Not only do planograms bring in extra revenue through front-end sales, but they aren’t hard to follow. In fact, pharmacists can look at their planogram, make sure their shelves are set up correctly, and if needed, incorporate products that do well with their customer base. “Everything has a shelf life. The benefit is that we’re keeping that shelf up to date with the planograms, and this is making their job easier,” said Leach.
To access Quality Choice store brand endcap planograms, please go to www.pbahealth.com/quality-choice/.
Product Assortment Considerations
Cone of Vision
The most profitable products typically go on the shelves 30 to 54 inches from the floor. This is the point where people’s vision rests, and it’s known as the cone of vision. The destination items, which are the products that shoppers seek out no matter where they are, can go on shelves outside of the cone of vision.
These are the lifeblood of any category. Review all the new items released each month and consider earning potential, promotional spend, category growth, product orientation, and innovation.
Products that Address Side Effects
As a pharmacist, be sure to stock over-the-counter items that resolve the common side effects of your top 50 prescribed medications. For example, some prescriptions may cause headaches, so be sure to stock pain relievers.
These are the items that customers specifically go to a store to get (i.e. in the cold and allergy department, destination items include children’s products and popular nasal allergy and flu relief items). Customers will search for destination products no matter where they’re positioned on a shelf, so these items are typically on lower shelves.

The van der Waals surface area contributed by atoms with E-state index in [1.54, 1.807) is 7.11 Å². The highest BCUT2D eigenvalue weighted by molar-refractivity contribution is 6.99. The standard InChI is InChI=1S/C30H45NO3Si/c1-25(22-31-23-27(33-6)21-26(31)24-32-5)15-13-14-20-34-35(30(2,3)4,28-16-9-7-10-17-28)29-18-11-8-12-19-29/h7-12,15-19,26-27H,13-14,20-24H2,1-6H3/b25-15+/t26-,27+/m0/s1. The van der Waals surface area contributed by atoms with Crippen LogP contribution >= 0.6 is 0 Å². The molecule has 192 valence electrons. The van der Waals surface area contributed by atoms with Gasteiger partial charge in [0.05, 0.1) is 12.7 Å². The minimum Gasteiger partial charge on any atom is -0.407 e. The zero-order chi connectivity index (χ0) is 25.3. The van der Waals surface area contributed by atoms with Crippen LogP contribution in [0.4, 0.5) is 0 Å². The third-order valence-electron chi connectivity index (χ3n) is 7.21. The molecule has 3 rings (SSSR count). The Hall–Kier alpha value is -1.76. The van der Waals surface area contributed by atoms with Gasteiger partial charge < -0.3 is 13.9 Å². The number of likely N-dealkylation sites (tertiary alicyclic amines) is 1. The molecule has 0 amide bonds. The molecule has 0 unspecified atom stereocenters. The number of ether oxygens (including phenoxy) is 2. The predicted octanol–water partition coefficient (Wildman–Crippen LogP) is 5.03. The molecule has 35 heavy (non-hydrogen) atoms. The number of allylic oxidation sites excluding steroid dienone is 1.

These are items that aren’t found at competitors’ stores. These can only be found at their independent pharmacy, such as specialty supplements or local products.
Some manufacturers supply pharmacies direct support through marketing programs. These might include advertising, coupons, brochures, signage, circulars, and online initiatives to help them push sales.
OTC Products to Carry in Your Front End
“Items to be stocked are the top performing brands, which drive sales through television and social media advertising,” said Leach. She shares the following tips on how to best stock your front end to increase your sales.
Carrying private brands will deliver the most profit.
Planogramed Endcap Displays
These save the pharmacist time from having to come out from behind the counter, and they can point right to the Pharmacist Recommended private brand endcap. Planogramed endcaps such as Allergy, Sun Care, Cough and Cold, First Aid, etc. also create a secondary location to capture an impulse purchase if a customer does not walk down the OTC aisle.
Retailers will planogram the locations for clip strips. For example, you may find lip balm on a clip strip in another area of the store where the consumer might not find the lip balm on the shelf. Secondary placement creates an environment to capture the impulse purchase that might not happen otherwise.
From the Magazine
This article was published in our quarterly print magazine, which covers relevant topics in greater depth featuring leading experts in the industry. Subscribe to receive the quarterly print issue in your mailbox. All registered independent pharmacies in the U.S. are eligible to receive a free subscription.
More articles from the September 2022 issue:
- Expand your Revenue Stream
- New COVID-19 Subvariant Threatening the U.S
- Coming Soon: Over-the-Counter Hearing Aids
- Planograms Lend a Helping Hand
- Reducing Patients’ Fall Risk
- ProfitGuard Helps You Hold the Line
- Mastering Inventory Management
- Addressing Social Determinants to Health